Once you know what level you’re working at, you can zoom in to the appropriate level of detail. Sometimes we need to zoom all the way in on an object. Other times it’s more important to zoom out to look at the ecosystem. Being able to zoom in and out as you work is the key to seeing how these levels affect one another.
When you’re deep in the details, it’s easy to forget your broad effect. When you’re working overhead, it’s easy to forget how your decisions affect things down on the ground. Making changes at one level without considering the affects they have on other levels can lead to friction and dissatisfaction between our users, our stakeholders, and us. One tiny change can spark a thousand disruptions.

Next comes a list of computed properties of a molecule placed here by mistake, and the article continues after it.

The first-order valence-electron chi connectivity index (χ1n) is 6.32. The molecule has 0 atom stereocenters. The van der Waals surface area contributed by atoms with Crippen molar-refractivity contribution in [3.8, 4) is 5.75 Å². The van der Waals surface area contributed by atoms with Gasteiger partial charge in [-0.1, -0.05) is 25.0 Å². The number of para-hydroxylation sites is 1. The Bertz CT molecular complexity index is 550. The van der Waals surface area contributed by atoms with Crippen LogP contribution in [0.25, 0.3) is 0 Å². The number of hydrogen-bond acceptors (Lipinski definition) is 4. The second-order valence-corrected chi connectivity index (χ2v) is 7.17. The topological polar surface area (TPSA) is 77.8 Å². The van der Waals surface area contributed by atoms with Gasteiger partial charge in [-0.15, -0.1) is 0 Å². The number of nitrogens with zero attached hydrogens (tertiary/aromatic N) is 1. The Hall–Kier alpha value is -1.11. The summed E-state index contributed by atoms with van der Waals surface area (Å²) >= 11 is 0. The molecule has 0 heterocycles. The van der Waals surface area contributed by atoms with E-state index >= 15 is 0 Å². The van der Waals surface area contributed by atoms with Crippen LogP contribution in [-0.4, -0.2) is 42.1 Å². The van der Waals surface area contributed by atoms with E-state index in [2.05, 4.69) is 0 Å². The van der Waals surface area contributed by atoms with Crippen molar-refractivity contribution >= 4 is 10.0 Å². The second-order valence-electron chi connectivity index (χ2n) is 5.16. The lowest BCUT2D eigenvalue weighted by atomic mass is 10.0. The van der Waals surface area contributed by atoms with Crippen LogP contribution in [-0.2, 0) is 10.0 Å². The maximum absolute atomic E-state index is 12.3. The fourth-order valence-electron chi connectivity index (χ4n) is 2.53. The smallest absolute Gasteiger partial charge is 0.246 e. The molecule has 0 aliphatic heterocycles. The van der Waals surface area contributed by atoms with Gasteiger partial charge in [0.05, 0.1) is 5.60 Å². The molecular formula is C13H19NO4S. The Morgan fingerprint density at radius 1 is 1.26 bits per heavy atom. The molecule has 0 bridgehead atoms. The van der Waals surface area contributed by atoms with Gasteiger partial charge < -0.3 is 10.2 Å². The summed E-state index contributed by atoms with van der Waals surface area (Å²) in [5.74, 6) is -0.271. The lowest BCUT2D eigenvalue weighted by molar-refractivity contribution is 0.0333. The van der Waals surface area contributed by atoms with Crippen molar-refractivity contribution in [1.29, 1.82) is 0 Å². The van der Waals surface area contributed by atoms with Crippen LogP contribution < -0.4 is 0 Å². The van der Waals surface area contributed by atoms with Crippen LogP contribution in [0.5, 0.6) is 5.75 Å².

For example, if we owned a restaurant and decided to eliminate paper napkins to be environmentally friendly, that would impact the entire restaurant, not just the table service our diners experience.
We’d need to consider other factors like where dirty napkins go, how we collect them, how often they’re picked up and cleaned, how many napkins we need on hand between cleanings, and if we should use paper napkins if something spills in the dining room.
One tiny decision leads to another, and another.